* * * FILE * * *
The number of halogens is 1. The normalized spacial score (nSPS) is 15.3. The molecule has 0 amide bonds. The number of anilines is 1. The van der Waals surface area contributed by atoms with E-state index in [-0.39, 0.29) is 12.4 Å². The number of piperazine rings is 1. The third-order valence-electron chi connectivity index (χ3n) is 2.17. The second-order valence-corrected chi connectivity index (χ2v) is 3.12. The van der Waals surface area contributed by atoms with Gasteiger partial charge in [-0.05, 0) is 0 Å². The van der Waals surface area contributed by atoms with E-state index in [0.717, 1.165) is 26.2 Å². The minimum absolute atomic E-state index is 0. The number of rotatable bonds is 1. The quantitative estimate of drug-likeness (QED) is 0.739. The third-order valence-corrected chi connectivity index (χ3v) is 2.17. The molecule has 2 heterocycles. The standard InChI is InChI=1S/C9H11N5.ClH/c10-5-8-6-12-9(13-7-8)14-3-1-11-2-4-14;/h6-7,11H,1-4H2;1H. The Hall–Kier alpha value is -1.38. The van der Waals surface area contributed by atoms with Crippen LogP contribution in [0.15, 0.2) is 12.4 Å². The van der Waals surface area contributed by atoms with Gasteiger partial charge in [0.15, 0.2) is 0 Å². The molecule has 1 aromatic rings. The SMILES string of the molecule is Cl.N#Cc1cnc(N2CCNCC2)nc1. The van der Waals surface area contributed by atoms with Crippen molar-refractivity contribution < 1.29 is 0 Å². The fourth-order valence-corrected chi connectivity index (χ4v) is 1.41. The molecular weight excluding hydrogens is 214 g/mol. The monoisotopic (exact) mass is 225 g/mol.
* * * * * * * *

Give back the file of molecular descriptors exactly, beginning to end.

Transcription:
The number of halogens is 1. The normalized spacial score (nSPS) is 15.3. The molecule has 0 amide bonds. The number of anilines is 1. The van der Waals surface area contributed by atoms with E-state index in [-0.39, 0.29) is 12.4 Å². The number of piperazine rings is 1. The third-order valence-electron chi connectivity index (χ3n) is 2.17. The second-order valence-corrected chi connectivity index (χ2v) is 3.12. The van der Waals surface area contributed by atoms with Gasteiger partial charge in [-0.05, 0) is 0 Å². The van der Waals surface area contributed by atoms with E-state index in [0.717, 1.165) is 26.2 Å². The minimum absolute atomic E-state index is 0. The number of rotatable bonds is 1. The quantitative estimate of drug-likeness (QED) is 0.739. The third-order valence-corrected chi connectivity index (χ3v) is 2.17. The molecule has 2 heterocycles. The standard InChI is InChI=1S/C9H11N5.ClH/c10-5-8-6-12-9(13-7-8)14-3-1-11-2-4-14;/h6-7,11H,1-4H2;1H. The Hall–Kier alpha value is -1.38. The van der Waals surface area contributed by atoms with Crippen LogP contribution in [0.15, 0.2) is 12.4 Å². The van der Waals surface area contributed by atoms with Gasteiger partial charge in [0.15, 0.2) is 0 Å². The molecule has 1 aromatic rings. The SMILES string of the molecule is Cl.N#Cc1cnc(N2CCNCC2)nc1. The van der Waals surface area contributed by atoms with Crippen molar-refractivity contribution < 1.29 is 0 Å². The fourth-order valence-corrected chi connectivity index (χ4v) is 1.41. The molecular weight excluding hydrogens is 214 g/mol. The monoisotopic (exact) mass is 225 g/mol.